• Maximize the value of assets and preserve the insolvency estate to allow equitable distribution to creditors. For instance, the recovery rate varies among economies from 4.4 cents on the dollar claimants in the Philippines to 92.5 cents in Japan (World Bank 2010).
  • Preserve some portion of firm value for shareholders, even in bankruptcy. Otherwise, shareholders may do anything to prevent bankruptcy, including undertaking high-risk projects when the corporation is under distress (Hart 2000).
  • Provide for timely resolution of insolvency. For instance, Ireland provides the fastest bankruptcy procedure—less than four months—whereas in many developing countries the process takes many years, for example, eight in Mauritania and seven in India (World Bank 2010).


It is the winding up of a corporation or incorporated entity i.e., selling its assets, investigating its affairs, recovering any legal claims, and distributing the funds received to creditors and/or shareholders, under the supervision of a person or “liquidator”, empowered under the law for such operation and distribution of proceeds to the various creditors as per an agreed formula. Only firms can be liquidated. Defaulting individuals cannot be liquidated.


Liquidation will be led by a regulated insolvency professional, the liquidator. In this process, the assets of the company are held in trust. The rights of secured creditors are respected: they have the choice of taking their security interests and realize it on their own. The recoveries that are obtained are paid out to the various claimants through a well-defined waterfall (means who gets paid first). The rights of the Central and State Government in the distribution waterfall in liquidation is given a priority below that of the unsecured financial creditors (in addition to all kinds of secured creditors) for promoting the availability of credit and developing a market for unsecured financing (including the development of bond markets).[4]

Types of liquidation

Liquidation of a company can get complicated as there are different types of liquidation i.e.

  • Court-ordered liquidation
    • Creditors voluntary liquidation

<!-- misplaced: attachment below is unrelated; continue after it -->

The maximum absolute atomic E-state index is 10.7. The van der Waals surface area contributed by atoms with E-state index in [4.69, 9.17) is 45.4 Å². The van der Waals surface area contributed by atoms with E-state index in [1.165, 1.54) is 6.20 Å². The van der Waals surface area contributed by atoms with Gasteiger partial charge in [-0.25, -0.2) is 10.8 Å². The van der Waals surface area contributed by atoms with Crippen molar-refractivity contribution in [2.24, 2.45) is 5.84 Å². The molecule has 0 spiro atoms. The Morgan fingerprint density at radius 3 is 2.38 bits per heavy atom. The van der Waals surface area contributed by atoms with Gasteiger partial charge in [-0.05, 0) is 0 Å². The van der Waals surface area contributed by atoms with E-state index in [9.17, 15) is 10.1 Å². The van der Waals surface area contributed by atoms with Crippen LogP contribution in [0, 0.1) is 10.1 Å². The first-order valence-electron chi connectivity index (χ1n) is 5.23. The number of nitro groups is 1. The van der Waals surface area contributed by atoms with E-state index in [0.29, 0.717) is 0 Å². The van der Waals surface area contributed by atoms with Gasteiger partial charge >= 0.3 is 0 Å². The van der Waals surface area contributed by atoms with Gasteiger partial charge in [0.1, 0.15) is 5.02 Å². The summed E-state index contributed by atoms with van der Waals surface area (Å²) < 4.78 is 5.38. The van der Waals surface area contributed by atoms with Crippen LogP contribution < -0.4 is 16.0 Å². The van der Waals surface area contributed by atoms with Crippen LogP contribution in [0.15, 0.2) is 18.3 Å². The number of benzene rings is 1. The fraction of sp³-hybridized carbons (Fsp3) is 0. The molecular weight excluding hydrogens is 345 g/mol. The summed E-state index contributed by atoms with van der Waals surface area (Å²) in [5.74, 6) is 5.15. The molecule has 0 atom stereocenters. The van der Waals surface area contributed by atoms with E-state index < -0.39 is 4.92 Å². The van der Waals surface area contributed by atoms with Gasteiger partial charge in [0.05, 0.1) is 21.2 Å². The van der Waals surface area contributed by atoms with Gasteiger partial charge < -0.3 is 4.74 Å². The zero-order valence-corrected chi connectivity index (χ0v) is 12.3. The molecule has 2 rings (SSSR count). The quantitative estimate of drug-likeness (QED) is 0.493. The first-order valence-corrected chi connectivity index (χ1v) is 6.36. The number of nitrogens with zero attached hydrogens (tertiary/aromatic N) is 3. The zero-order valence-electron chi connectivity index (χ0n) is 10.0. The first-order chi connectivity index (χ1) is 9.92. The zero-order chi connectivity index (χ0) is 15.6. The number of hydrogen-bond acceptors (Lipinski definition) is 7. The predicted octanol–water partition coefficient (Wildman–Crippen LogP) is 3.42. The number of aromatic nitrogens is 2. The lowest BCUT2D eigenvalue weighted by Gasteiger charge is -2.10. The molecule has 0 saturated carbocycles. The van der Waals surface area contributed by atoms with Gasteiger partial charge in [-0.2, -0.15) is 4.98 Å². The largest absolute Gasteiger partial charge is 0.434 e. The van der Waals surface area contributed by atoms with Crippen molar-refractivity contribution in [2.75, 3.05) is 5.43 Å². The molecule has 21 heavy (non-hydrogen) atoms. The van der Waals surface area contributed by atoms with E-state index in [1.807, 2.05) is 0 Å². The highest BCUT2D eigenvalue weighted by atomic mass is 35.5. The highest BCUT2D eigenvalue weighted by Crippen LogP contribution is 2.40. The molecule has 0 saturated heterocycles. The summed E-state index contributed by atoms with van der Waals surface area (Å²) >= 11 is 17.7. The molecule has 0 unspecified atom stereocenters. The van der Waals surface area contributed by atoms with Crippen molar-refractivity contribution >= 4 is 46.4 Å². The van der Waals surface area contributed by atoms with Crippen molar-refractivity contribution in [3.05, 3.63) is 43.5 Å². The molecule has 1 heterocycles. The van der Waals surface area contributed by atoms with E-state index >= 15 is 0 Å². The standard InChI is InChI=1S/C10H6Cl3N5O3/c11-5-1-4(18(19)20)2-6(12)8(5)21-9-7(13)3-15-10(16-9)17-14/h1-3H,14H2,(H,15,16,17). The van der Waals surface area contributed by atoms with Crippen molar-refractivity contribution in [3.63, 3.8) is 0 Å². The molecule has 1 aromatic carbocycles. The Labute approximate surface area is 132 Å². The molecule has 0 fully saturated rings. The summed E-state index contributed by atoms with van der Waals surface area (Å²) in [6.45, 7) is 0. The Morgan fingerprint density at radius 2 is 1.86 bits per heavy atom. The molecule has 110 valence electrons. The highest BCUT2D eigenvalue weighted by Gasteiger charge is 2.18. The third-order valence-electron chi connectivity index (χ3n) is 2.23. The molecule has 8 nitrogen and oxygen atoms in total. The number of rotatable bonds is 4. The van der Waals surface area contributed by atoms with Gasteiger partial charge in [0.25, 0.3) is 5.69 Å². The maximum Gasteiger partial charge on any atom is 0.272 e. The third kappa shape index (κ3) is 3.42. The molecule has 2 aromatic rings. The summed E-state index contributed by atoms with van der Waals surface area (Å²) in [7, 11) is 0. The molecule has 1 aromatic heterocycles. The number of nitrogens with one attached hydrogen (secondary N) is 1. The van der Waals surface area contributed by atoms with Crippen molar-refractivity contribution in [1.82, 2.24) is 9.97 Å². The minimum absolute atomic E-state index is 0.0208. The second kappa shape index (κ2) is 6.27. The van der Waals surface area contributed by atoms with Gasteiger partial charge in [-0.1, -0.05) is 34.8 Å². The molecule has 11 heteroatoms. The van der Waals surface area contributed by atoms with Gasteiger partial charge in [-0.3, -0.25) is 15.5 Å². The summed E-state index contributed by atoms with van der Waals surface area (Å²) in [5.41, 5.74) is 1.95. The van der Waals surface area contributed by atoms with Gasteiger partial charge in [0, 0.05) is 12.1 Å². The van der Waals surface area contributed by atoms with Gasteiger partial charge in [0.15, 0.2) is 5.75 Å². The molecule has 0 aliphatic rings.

• Members voluntary liquidations

Court-ordered liquidation is a Compulsory liquidation while voluntary liquidation occurs when members of the company resolve to close the business and dissolve.

The procedure of insolvency has in the minimalist hope for the Company as the Company Administration aims to help the company to repay the debts to escape insolvency. Whereas Liquidation is one step ahead followed by winding up of the company which includes the process of selling all assets before dissolving the company completely

Under IBC, if the resolution plan is not approved by 75% of the creditors or if they vote affirmatively to put the debtor into liquidation, the NCLT is required to pass a liquidation order. The liquidator shall be the insolvency professional who managed the IRP, or a new insolvency professional would then be appointed to manage the distribution of assets to creditors and winding-up process of the company.[5]

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Insolvency vs. Bankruptcy

  • Insolvency refers to a situation, whereas bankruptcy refers to a legal state.
  • If you are insolvent, you are simply not in the state to pay off your debts.
  • Whereas, if you are declared bankrupt, then you have to pay off your debts by either selling off your assets or by restructuring payment processes with governments’ help.
  • Insolvency is a state of being. Bankruptcy is the conclusion.
  • A bankrupt can become insolvent but not all insolvencies lead to the declaration of bankruptcy.

While both situations refer to the state of being unable to pay off debts, they are two contrasting scenarios. If untreated, insolvencies can lead to bankruptcies.[6]

Bankruptcy vs. Liquidation

  • Liquidation is for companies and bankruptcy is for individuals.
  • Bankruptcy is a legal state where an individual is declared insolvent, with certain legal consequences, while liquidation is a means or tool to shut down a company in an orderly way.
  • While bankruptcy status remains on a public record forever, it is not a permanent state of affairs as it lasts only three years. In contrast, liquidation leads to a permanent outcome, i.e., it is the “end of the road” for a company as assets are sold off and the company structure dismantled with no possibility of returning to operations.